Slack CEO Butterfield explains why it didn’t go public with an IPO

Slack CEO Stewart Butterfield poses for photos outside the New York Stock Exchange before his company’s IPO, Thursday, June 20, 2019.

Richard Drew | AP

The CEO of messaging firm Slack said that the company didn’t want to go public with a traditional IPO so that it could bypass the closed-door process of raising capital from private investors and hasten its access to the broader public capital market.

“I think there’s a lot of investors who are used to a model where they get a small allocation, they wanted a big one. In a direct listing, at least they have an opportunity,” Stewart Butterfield said in an interview with CNBC’s Andrew Ross Sorkin on Thursday.

“And I think you saw that with Spotify: Some early institutional investors taking huge positions on day one,” he added. “The savings [from direct listing] aren’t that great, to be honest. And that’s certainly not the motivator.”

Wall Street’s latest high-profile addition, Slack is a workplace-oriented app designed to ease communication through chat channels, akin to large group messaging. The company hopes to appeal to a variety of companies and usurp email’s longstanding reign as the primary method of intra-office chatter.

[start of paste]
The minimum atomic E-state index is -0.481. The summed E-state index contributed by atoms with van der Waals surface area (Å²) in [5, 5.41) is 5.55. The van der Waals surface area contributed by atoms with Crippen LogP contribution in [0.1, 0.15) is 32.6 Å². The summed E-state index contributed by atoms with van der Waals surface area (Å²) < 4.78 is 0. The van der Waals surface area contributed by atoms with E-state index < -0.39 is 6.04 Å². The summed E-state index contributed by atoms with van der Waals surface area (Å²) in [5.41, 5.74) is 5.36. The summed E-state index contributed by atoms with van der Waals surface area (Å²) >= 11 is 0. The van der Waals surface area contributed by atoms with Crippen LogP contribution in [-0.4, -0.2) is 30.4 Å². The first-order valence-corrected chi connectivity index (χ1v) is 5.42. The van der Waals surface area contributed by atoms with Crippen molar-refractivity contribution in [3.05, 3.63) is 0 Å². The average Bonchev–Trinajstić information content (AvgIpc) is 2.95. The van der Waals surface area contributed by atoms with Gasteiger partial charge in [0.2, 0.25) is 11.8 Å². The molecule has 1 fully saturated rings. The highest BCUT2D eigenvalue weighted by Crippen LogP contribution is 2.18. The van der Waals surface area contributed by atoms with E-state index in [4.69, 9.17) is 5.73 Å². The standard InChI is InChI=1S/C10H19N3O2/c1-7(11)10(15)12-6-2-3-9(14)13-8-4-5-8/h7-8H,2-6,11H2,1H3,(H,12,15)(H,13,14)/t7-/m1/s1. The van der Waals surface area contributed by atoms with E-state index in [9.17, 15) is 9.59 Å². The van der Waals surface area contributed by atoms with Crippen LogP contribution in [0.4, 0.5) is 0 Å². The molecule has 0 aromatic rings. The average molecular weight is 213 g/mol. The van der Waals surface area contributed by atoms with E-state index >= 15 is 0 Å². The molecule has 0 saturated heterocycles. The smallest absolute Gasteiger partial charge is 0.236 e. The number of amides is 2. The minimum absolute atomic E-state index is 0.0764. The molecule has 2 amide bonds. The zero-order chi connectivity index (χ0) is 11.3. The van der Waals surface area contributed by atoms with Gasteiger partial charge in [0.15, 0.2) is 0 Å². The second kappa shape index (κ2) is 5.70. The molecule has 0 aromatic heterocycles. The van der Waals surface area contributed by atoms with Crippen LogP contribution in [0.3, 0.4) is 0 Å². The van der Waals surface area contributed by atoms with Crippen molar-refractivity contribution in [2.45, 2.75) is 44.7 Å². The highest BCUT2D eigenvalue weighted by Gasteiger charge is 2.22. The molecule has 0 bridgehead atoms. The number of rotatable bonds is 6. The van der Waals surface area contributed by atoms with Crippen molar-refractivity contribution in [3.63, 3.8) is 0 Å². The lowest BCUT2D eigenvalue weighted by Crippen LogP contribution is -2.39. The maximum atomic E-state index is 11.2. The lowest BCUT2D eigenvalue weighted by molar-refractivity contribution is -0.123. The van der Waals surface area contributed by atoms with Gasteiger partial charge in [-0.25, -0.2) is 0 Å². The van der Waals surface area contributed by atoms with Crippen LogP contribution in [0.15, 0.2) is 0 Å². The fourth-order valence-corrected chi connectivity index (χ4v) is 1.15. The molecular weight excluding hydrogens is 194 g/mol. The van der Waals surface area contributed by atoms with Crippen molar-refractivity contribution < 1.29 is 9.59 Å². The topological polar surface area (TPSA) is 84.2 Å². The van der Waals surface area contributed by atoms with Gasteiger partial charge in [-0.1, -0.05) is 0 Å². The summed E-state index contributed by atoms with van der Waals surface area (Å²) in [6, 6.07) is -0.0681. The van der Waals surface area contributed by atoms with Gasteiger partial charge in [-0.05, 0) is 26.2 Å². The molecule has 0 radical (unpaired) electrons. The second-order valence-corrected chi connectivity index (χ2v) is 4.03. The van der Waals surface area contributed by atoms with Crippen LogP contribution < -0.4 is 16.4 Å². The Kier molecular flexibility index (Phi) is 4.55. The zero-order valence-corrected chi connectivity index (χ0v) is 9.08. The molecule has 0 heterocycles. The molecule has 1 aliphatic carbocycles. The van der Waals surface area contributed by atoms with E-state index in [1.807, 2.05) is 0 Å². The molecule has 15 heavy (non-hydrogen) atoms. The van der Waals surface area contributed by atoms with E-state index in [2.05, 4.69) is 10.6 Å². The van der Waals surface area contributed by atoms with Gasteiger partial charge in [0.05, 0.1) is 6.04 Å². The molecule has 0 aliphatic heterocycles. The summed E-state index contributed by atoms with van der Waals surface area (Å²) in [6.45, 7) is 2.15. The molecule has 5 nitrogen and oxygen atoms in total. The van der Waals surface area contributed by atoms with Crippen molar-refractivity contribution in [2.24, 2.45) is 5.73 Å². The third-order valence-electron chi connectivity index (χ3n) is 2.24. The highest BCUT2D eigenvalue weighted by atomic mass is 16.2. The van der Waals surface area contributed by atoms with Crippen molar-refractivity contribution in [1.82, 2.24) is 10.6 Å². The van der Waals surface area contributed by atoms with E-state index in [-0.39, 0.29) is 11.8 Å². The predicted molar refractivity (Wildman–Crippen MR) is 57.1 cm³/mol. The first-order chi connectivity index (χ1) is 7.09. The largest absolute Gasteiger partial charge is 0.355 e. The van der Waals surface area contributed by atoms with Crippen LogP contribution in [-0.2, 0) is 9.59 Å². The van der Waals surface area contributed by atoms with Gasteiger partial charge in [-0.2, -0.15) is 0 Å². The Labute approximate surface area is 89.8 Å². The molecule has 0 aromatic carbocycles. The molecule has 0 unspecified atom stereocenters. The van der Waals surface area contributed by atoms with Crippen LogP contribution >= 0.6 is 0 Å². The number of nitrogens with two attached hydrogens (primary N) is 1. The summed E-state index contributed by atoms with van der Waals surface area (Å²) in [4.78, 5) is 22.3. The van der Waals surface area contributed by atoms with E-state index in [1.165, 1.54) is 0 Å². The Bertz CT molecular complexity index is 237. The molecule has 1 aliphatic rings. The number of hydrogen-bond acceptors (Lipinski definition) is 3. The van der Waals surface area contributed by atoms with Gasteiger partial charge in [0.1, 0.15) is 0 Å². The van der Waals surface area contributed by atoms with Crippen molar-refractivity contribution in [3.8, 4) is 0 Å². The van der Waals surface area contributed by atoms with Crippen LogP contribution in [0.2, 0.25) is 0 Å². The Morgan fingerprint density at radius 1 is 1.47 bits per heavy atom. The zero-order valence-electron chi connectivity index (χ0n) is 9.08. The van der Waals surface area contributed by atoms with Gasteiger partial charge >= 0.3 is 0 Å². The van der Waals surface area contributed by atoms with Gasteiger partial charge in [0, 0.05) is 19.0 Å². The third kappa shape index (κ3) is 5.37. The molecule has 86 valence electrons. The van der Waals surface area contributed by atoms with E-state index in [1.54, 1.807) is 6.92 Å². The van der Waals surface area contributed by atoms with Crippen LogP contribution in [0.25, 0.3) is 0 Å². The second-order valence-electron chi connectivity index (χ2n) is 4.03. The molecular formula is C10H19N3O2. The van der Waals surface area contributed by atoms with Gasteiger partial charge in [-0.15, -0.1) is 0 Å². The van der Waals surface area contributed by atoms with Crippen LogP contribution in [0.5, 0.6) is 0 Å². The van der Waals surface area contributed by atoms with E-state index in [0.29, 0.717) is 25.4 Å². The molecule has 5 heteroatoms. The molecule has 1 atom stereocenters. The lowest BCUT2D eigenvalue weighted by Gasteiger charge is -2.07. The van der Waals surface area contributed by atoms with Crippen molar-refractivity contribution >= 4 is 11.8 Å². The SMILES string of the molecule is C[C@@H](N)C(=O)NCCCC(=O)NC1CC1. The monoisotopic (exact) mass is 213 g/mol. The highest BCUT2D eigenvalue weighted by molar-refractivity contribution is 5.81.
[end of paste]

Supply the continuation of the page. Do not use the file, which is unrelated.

Unlike other newsy debuts this year that followed the usual IPO playbook like Beyond Meat and Uber, Slack chose to launch through a process known as direct listing. In traditional IPO, new shares are created, underwritten and sold to the public, diluting existing stakeholders. In a direct listing, no new shares are created and are sold on the public market without underwriting and without a lockup period.

Spotify went public on April 3 using a direct listing, at the time representing one of the most prominent companies to so. Corporate law firm Latham & Watkins, which represented the music streaming platform in its direct listing, wrote that Spotify wanted to list with as much transparency, access and price discovery as possible, a sentiment echoed by Slack’s chief.

“One of the hopes for a company like us is that there’s not too much volatility. And we are hoping that this model, where there’s many sellers and many buyers – supply and demand – we reach a market-clearing price a lot earlier,” Butterfield said.

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